Young Emiratis learn traditional and contemporary crafts at five-day summer camp

Sharjah's Hirfati Summer Camp aims to encourage a new generation of artists to keep their traditions alive

The camp is an extension of Irthi Contemporary Crafts Council's commitment to preserving Emirati heritage and crafts. Photo: Irthi Contemporary Crafts Council
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A new summer camp in Sharjah has just kicked off, giving young Emirati girls and teenagers a chance to immerse themselves in traditional and contemporary crafts.

Organised by the Irthi Contemporary Crafts Council, the Hirfati Summer Camp will train 50 members of the Sajaya Young Ladies of Sharjah, aged between 8 and 18, in the traditional Emirati art of talli — a form of textile handicraft characterised by bright colours and striking designs.

The youth will refine their embroidery and weaving skills, practising on bags, which will later be displayed as part of an open exhibition.

Taught by artisan Shaikha Ali Al Naqbi, the camp aims to encourage youth to gain hands-on practice with an array of activities, merging Emirati traditions with modern methods.

Hosted at Al Heera Children Centre, the camp is an extension of Irthi's commitment to preserving Emirati heritage and crafts, by developing the next generation of designers and artists.

Members of the Sajaya Young Ladies of Sharjah will study the history of Emirati weaving and embroidery. Photo: Irthi Contemporary Crafts Council

Amal Bin Khatim, senior executive at Irthi, said: "Traditional crafts are a great way to nurture the interests of the young generation in the artistic heritage of the nation and enhance their creativity and talents as artists. The Hirfati Summer Camp also inspires participants to transform old objects or materials into beautiful pieces of art that are infused with traditional elements in a bid to raise their awareness of vital environmental issues such as sustainability and conservation practices.”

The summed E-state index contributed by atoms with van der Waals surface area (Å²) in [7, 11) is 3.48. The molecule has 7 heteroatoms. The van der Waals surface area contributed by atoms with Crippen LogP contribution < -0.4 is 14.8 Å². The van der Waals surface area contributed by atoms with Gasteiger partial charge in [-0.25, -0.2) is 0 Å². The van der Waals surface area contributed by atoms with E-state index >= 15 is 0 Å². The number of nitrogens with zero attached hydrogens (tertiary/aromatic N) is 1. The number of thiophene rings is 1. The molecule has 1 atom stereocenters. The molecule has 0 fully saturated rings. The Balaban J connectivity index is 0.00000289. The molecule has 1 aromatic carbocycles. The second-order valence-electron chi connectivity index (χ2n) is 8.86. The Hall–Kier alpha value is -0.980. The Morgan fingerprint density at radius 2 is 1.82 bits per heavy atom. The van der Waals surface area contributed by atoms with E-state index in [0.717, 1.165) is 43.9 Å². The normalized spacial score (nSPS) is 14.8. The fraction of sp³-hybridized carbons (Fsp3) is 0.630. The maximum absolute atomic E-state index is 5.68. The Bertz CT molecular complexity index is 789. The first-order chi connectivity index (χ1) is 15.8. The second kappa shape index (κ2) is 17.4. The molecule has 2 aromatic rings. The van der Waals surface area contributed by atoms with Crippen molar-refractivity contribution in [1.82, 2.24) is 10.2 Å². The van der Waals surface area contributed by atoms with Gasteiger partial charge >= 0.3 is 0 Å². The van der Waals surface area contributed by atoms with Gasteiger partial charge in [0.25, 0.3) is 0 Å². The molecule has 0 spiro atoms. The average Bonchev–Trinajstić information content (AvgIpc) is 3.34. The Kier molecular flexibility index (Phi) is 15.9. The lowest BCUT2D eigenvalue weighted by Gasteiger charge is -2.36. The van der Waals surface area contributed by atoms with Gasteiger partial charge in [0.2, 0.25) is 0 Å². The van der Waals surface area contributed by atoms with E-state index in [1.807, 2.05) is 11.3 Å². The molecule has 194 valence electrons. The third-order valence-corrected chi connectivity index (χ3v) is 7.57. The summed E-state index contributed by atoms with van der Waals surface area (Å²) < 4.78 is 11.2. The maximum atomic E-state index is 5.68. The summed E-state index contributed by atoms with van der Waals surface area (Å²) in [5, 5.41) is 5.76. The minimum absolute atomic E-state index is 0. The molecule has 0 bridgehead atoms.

Hirfati Youth Programme fulfils Irthi's vision of protecting and preserving the crafts heritage of the UAE and ensuring their sustainability by enabling young generations to learn and develop these crafts with innovative ideas and original designs.

With headquarters in Sharjah, Irthi is dedicated to preserving Emirati hand-weaving techniques. An affiliate of the Nama Women Advancement Establishment, it aims to protect Middle Eastern heritage, and traditional handicrafts passed down from one generation to the next.

Members of the public can view an exhibit of the camp's work on August 13 from 5pm-9pm at Sharjah's Al Heera Children Centre.

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Updated: August 10, 2022, 1:21 PM